The tragedy in Brussels on Tuesday intensified the ongoing debate over whether President Obama’s counterterrorism strategies to defeat ISIS have been working.
During a news conference in Argentina on Wednesday, Obama addressed the importance of defeating ISIS.
“I understand why this is the top priority of the American people. And I want them to understand this is my top priority as well,” Obama said. “But we are approaching this in a way that has a chance of working, and it will work. And we’re not going to do things that are counterproductive simply because it’s political season. We’re going to be steady. We’re going to be resolute, and ultimately we’re going to be successful.”
Graeme Wood, a contributing editor at the Atlantic and the Edward R. Murrow Press Fellow at the Council on Foreign Relations, is an expert on ISIS whose article “What ISIS Really Wants” from last year shed light on the terrorist group’s beliefs as an agent of the apocalypse.
He spoke to Yahoo News on Wednesday about what’s changed for ISIS over the past year and what this means for U.S. efforts to stop the group’s reign of chaos and violence.
The U.S. campaign against ISIS so far
Wood says that the campaign against ISIS is going far better than could have reasonably been expected a year ago. It’s remarkable, he said, that this has been the case without the heavy hand of U.S. involvement.
“If you looked at ISIS’ plans for expansion and conquest, you would have seen a list of places that were very much up for grabs and battles that they were expected to win,” Wood said in an interview with Yahoo News. “Most of that list of battles are a list of ISIS defeats over the last year. They had some very serious setbacks tactically.”
It’s important for Americans to understand that merely degrading or destroying ISIS would not mean defeating the group, he said. As a mass movement, they are going to have foreigners in many different locations willing to support them in a violent manner, regardless of whether they are losing battles in Syria.
A major concern prevented ground warfare
The U.S. and its allies cannot simply defeat ISIS on the battlefield, according to Wood, echoing what the White House has insisted. A plan is needed for what comes next, which is primarily why Obama has not deployed boots on the ground, as the more bellicose Republican presidential candidates want.
Wood says the U.S. and its limited coalition of allies can gain control of terrorist strongholds like Raqqa or Mosul if officials are willing to sacrifice more American lives, because there is no question that the U.S. is more militarily capable than ISIS.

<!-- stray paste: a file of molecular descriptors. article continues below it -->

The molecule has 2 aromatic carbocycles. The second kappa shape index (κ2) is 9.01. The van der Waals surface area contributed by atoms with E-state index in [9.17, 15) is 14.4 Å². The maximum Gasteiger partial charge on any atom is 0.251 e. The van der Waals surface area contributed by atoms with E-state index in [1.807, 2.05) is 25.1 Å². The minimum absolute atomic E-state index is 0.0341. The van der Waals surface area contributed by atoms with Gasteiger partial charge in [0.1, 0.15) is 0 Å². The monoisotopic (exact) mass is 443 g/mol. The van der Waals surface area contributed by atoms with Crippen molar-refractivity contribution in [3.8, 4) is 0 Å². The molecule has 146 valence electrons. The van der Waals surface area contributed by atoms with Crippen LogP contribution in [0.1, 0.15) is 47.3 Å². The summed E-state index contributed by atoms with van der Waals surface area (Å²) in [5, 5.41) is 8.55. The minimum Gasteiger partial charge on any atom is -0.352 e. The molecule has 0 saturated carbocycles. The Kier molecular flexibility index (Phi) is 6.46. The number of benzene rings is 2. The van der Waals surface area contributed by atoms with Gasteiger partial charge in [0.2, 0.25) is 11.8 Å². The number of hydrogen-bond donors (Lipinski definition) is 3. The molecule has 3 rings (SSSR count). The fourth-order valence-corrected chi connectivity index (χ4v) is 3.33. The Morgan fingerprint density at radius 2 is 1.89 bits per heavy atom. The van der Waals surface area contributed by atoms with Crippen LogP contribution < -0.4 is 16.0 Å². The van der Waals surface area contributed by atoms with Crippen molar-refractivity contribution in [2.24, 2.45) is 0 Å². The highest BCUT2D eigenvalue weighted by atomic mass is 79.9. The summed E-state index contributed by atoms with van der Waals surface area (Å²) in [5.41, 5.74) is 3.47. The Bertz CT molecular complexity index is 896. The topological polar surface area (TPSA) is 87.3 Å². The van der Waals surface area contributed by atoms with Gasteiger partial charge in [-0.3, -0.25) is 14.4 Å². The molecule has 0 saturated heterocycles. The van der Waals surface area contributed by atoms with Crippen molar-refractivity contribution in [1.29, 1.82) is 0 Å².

According to Wood, several things will happen if this course of action is taken: 1) ISIS will be driven underground and turned into a beleaguered guerilla organization; 2) the U.S. would inherit a volatile, politically untenable situation; and 3) residents would demand some sort of rule of law that they deem credible.
“The United States can’t do that. We’re not very good at it. The 2000s in Iraq showed us how bad at it we are,” Wood said. “We can’t expect that we’re going to be better than we were in 2011. … The only way to win it is to make sure there’s someone who can step in in our place and act as a government that the people there accept. That government entity does not exist.”
Why ISIS is targeting Europe
With more losses on the battlefield, ISIS could very well be lashing out at Europe even more than usual to signal strength and success to its adherents. The Islamic State group does not hide the fact that terrorist attacks against the West are presented as morale boosters.
“They want to show they are still the premiere terrorist organization. And one way to do that is to dominate a news cycle,” Wood said. “They even speak about attacks [on the West] in terms of morale. They talking about ‘warming the hearts of believers.’”
It’s important not to overstate this motivation, however, because the desire among jihadists to inflict violence on the West clearly far predates their recent defeats. But the group needs to achieve some “victories” in order to appear as a juggernaut.
Major changes to ISIS since last year
Wood says that the group's lost territory since this time last year — Kobani, Ramadi, Sinjar and likely more soon — has radically changed the way they can portray themselves.
“Formerly, they could say, ‘We’re unstoppable. We’re incredible.’ I’ve even had supporters of ISIS say to me, ‘Look, they have the favor of God himself. How else could they keep at bay the entire world that’s opposed to them?’” he said.
As for what they believe and what there goals are, that has not changed much. Wood said that ISIS members still talk incessantly about the importance of the caliphate, implementing their interpretation of Islamic law and helping to bring about the apocalypse.
He concluded: “Ideologically, the same. Practically, some fairly big differences.”